Personalized Learning: Future Opportunities

by Katherine Prince

Ten years ago, personalized learning was not yet a movement. Some schools and educators were pursuing it; others were planning it. But the idea that education could make use of the deep personalization that was beginning to take hold in other sectors was still novel.

Today, personalized learning is far more established, with schools and districts across the United States finding ways to implement it. Depending on circumstances or point of view, it does not always seem desirable or attainable. Those of us who promote high-quality and student-centered personalized learning would like to see it happen more often and in more places. But the possibility that learning could revolve around students, reflecting their readiness, strengths, needs and interests, is becoming a reality.

Having come this far over the past ten years, where might personalized learning be in the year 2028?

KnowledgeWorks’ forthcoming ten-year forecast, Navigating the Future of Learning, seeks to chart potential future courses for education by identifying key drivers of change shaping learning and suggesting what they could mean – as well as how education stakeholders might begin to respond today. As I will explore in greater depth during a keynote presentation and breakout session at the National Convening on Personalized Learning, five drivers of change have the potential to impact learning over the next decade:

  • Artificial intelligence and algorithms are automating many aspects of our lives.
  • Engaged citizens and civic organizations are seeking to rebalance power.
  • People have increasing access to tools and insights that are reshaping our brains in intended and unintended ways.
  • Outdated and misaligned systems and metrics of success are contributing to chronic health issues, including rising rates of mental illness among children.
  • Communities are working to remake themselves in the face of deep transitions.

Given these trajectories of change, as well as the broader era shift that we are all navigating as we grapple with the impacts of exponential advances in digital technologies, opportunities to personalize learning are likely to increase.

As education stakeholders revisit the purpose of education for a changing world and reexamine today’s narratives and metrics of success, personalized learning advocates could contribute to – and benefit from – a widespread push to reorient education around human development. Such a shift could change not just how educators design and support learning experiences but also how systems measure success. As part of that, they could use education design principles that focus on supporting learners’ healthy development and on meeting core needs such as secure attachment, social belonging, and meaningful purpose. They could also advocate for standards and assessments that could expand to reflect a broader range of human development than is common today, incorporating formative assessments that reflect a holistic view.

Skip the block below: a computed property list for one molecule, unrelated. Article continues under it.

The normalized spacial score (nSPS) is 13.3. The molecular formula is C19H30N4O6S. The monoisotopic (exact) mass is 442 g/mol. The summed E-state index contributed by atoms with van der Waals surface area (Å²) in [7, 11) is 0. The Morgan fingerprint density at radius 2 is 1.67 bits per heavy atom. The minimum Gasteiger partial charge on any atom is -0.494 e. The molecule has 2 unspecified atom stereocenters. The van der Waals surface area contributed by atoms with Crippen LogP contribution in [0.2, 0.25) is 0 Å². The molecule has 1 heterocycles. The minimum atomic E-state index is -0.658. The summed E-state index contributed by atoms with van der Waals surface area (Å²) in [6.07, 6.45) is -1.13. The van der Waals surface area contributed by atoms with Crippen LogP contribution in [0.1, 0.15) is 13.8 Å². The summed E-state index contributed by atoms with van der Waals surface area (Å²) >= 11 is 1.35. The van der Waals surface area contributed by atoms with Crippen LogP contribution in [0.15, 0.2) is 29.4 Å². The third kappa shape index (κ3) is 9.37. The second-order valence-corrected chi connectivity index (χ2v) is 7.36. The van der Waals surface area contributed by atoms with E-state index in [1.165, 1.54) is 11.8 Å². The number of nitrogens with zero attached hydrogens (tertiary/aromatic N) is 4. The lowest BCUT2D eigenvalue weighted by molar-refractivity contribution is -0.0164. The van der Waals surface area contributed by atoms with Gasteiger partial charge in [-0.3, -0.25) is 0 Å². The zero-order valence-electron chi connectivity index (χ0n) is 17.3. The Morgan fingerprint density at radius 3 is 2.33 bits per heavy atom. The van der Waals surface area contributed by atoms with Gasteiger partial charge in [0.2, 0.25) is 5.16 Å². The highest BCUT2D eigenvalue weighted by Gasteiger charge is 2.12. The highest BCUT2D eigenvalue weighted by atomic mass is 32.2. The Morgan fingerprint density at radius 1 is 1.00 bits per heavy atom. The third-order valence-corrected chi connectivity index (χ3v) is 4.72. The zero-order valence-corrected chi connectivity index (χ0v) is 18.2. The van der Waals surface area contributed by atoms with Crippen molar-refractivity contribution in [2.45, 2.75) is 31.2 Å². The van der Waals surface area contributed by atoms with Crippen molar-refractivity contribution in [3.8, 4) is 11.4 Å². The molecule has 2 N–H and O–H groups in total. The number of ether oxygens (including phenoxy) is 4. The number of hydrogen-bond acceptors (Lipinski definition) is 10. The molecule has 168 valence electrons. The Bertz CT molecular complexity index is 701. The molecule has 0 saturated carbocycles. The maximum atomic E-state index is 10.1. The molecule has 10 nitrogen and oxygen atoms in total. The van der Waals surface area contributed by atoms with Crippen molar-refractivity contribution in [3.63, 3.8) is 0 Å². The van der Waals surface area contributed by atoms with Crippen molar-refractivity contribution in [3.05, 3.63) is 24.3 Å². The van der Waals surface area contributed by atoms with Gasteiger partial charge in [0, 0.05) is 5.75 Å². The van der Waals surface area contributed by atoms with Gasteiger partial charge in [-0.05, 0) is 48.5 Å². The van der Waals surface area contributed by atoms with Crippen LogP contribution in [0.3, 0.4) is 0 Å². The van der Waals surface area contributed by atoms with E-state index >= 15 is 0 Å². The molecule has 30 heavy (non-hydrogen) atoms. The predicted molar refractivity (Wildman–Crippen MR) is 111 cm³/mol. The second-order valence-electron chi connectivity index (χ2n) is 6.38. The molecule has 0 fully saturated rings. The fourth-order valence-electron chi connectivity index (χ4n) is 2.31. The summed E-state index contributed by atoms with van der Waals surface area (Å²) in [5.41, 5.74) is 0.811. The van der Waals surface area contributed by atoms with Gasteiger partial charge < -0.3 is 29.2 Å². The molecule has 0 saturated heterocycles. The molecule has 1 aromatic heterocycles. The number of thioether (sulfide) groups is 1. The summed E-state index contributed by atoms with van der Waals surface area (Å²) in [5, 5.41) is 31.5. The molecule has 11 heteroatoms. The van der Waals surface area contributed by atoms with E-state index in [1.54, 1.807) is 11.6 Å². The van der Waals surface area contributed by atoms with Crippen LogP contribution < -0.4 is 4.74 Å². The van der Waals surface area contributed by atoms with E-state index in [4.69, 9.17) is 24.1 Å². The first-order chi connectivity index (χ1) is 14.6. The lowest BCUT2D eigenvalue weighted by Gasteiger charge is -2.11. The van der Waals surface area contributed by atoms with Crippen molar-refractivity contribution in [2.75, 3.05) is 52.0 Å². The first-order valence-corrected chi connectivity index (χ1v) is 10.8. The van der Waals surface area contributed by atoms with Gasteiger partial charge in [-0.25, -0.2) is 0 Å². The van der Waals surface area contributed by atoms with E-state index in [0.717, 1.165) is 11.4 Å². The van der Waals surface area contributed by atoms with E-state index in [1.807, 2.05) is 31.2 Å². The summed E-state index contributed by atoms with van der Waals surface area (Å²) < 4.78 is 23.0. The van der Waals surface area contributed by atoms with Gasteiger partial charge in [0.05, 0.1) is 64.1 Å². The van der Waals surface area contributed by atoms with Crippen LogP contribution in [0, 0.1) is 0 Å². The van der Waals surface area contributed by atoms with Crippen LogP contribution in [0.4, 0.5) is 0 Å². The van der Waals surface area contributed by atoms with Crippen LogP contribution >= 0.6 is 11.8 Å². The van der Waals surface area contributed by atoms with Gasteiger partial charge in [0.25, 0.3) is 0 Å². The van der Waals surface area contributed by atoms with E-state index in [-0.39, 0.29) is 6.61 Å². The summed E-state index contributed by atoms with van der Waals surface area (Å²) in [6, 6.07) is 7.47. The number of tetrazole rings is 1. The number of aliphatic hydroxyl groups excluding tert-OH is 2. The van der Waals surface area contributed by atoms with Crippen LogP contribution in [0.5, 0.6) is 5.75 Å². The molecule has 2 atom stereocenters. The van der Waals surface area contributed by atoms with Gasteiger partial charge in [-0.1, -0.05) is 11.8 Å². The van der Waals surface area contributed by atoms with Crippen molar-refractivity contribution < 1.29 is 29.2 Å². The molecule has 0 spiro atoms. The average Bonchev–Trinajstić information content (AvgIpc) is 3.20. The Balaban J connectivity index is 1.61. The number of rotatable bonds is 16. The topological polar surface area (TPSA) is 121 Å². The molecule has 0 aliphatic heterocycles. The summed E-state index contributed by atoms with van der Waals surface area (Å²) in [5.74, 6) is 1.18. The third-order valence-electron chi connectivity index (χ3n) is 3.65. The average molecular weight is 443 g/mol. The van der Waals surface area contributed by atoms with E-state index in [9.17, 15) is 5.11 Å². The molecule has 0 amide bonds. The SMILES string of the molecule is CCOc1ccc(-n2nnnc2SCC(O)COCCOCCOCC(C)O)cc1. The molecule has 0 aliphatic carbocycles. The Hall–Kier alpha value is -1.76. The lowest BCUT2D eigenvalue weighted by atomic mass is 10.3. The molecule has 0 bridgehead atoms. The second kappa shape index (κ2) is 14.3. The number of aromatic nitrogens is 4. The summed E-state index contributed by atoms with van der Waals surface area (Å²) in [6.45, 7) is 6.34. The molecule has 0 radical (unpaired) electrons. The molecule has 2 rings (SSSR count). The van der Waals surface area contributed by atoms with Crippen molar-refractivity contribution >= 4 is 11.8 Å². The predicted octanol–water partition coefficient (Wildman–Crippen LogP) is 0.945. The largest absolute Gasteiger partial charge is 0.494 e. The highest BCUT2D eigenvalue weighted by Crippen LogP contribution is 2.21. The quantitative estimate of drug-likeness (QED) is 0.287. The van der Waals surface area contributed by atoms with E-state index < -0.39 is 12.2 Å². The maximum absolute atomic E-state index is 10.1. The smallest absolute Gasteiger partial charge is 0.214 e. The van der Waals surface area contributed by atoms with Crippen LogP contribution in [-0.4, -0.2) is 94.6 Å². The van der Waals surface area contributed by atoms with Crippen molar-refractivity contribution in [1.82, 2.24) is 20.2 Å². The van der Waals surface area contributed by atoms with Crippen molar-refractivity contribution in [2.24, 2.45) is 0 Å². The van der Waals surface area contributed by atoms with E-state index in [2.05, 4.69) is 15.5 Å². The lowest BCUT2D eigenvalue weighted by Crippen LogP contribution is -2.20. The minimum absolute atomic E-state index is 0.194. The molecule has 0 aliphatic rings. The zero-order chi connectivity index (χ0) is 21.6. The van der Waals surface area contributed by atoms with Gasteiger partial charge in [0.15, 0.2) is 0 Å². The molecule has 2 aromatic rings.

As our expanding knowledge of the brain informs a growing array of tools and practices for augmenting its performance, insight into how to support healthy brain development will spread. In addition, there will likely be more ways of effectively addressing factors such as brain-based medical conditions and trauma in and beyond educational settings. Cognitive fitness protocols could help educators support learners’ neurological health and cognitive performance. Or specialists could work with other educators to integrate insights from neuroscience, learning science and cognitive technologies into learning experiences. By making use of such approaches, efforts to personalize learning could become more responsive to individual learners’ needs and circumstances and could come to integrate new insights from research more rapidly.